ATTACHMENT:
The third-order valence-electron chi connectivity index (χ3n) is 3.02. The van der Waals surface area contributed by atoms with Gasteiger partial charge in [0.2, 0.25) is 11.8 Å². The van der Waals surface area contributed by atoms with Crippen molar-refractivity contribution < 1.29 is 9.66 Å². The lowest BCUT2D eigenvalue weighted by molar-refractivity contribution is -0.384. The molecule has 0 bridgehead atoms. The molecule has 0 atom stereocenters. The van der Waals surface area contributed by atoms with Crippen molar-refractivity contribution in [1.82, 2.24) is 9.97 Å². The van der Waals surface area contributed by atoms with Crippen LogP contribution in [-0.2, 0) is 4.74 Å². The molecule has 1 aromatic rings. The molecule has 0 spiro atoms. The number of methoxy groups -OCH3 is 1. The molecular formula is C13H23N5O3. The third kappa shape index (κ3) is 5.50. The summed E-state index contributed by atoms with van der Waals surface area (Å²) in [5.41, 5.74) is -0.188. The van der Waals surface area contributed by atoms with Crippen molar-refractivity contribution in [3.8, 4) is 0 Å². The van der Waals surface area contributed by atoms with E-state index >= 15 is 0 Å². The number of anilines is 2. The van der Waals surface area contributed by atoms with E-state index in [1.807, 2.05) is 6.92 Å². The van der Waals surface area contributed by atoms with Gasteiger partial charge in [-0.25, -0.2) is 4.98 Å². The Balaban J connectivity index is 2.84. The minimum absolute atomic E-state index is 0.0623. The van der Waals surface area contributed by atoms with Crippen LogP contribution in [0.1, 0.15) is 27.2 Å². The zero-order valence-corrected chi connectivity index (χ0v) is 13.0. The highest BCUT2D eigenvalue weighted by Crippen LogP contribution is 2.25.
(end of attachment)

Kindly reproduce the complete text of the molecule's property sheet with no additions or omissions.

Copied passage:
The third-order valence-electron chi connectivity index (χ3n) is 3.02. The van der Waals surface area contributed by atoms with Gasteiger partial charge in [0.2, 0.25) is 11.8 Å². The van der Waals surface area contributed by atoms with Crippen molar-refractivity contribution < 1.29 is 9.66 Å². The lowest BCUT2D eigenvalue weighted by molar-refractivity contribution is -0.384. The molecule has 0 bridgehead atoms. The molecule has 0 atom stereocenters. The van der Waals surface area contributed by atoms with Crippen molar-refractivity contribution in [1.82, 2.24) is 9.97 Å². The van der Waals surface area contributed by atoms with Crippen LogP contribution in [-0.2, 0) is 4.74 Å². The molecule has 1 aromatic rings. The molecule has 0 spiro atoms. The number of methoxy groups -OCH3 is 1. The molecular formula is C13H23N5O3. The third kappa shape index (κ3) is 5.50. The summed E-state index contributed by atoms with van der Waals surface area (Å²) in [5.41, 5.74) is -0.188. The van der Waals surface area contributed by atoms with Crippen molar-refractivity contribution in [3.8, 4) is 0 Å². The van der Waals surface area contributed by atoms with E-state index >= 15 is 0 Å². The number of anilines is 2. The van der Waals surface area contributed by atoms with E-state index in [1.807, 2.05) is 6.92 Å². The van der Waals surface area contributed by atoms with Gasteiger partial charge in [-0.25, -0.2) is 4.98 Å². The Balaban J connectivity index is 2.84. The minimum absolute atomic E-state index is 0.0623. The van der Waals surface area contributed by atoms with Crippen LogP contribution in [0.1, 0.15) is 27.2 Å². The zero-order valence-corrected chi connectivity index (χ0v) is 13.0. The highest BCUT2D eigenvalue weighted by Crippen LogP contribution is 2.25.